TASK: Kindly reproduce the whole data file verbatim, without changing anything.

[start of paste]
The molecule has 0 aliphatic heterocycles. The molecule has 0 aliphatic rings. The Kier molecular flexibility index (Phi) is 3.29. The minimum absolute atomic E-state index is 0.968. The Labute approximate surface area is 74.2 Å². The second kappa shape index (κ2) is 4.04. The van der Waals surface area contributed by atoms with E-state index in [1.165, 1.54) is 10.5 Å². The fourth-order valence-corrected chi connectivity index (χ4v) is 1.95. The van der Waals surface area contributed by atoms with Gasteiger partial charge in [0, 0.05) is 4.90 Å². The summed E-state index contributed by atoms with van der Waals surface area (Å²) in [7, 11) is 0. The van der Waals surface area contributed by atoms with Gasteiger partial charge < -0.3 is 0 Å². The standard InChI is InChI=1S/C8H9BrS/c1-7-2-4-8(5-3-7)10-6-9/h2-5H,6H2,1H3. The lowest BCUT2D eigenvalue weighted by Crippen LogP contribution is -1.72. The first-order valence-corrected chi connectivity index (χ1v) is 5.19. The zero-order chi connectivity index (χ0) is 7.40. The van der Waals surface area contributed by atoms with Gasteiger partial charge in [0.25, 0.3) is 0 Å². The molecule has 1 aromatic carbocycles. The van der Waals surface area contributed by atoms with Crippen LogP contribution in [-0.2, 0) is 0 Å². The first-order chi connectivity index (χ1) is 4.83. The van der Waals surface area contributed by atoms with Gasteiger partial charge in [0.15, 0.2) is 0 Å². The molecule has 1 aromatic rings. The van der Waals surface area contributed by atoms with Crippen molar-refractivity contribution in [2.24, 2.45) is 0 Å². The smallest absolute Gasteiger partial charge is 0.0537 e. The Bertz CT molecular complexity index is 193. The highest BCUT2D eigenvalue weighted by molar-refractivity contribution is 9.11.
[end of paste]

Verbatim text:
The molecule has 0 aliphatic heterocycles. The molecule has 0 aliphatic rings. The Kier molecular flexibility index (Phi) is 3.29. The minimum absolute atomic E-state index is 0.968. The Labute approximate surface area is 74.2 Å². The second kappa shape index (κ2) is 4.04. The van der Waals surface area contributed by atoms with E-state index in [1.165, 1.54) is 10.5 Å². The fourth-order valence-corrected chi connectivity index (χ4v) is 1.95. The van der Waals surface area contributed by atoms with Gasteiger partial charge in [0, 0.05) is 4.90 Å². The summed E-state index contributed by atoms with van der Waals surface area (Å²) in [7, 11) is 0. The van der Waals surface area contributed by atoms with Gasteiger partial charge < -0.3 is 0 Å². The standard InChI is InChI=1S/C8H9BrS/c1-7-2-4-8(5-3-7)10-6-9/h2-5H,6H2,1H3. The lowest BCUT2D eigenvalue weighted by Crippen LogP contribution is -1.72. The first-order valence-corrected chi connectivity index (χ1v) is 5.19. The zero-order chi connectivity index (χ0) is 7.40. The van der Waals surface area contributed by atoms with Gasteiger partial charge in [0.25, 0.3) is 0 Å². The molecule has 1 aromatic carbocycles. The van der Waals surface area contributed by atoms with Crippen LogP contribution in [-0.2, 0) is 0 Å². The first-order chi connectivity index (χ1) is 4.83. The van der Waals surface area contributed by atoms with Gasteiger partial charge in [0.15, 0.2) is 0 Å². The molecule has 1 aromatic rings. The van der Waals surface area contributed by atoms with Crippen molar-refractivity contribution in [2.24, 2.45) is 0 Å². The smallest absolute Gasteiger partial charge is 0.0537 e. The Bertz CT molecular complexity index is 193. The highest BCUT2D eigenvalue weighted by molar-refractivity contribution is 9.11.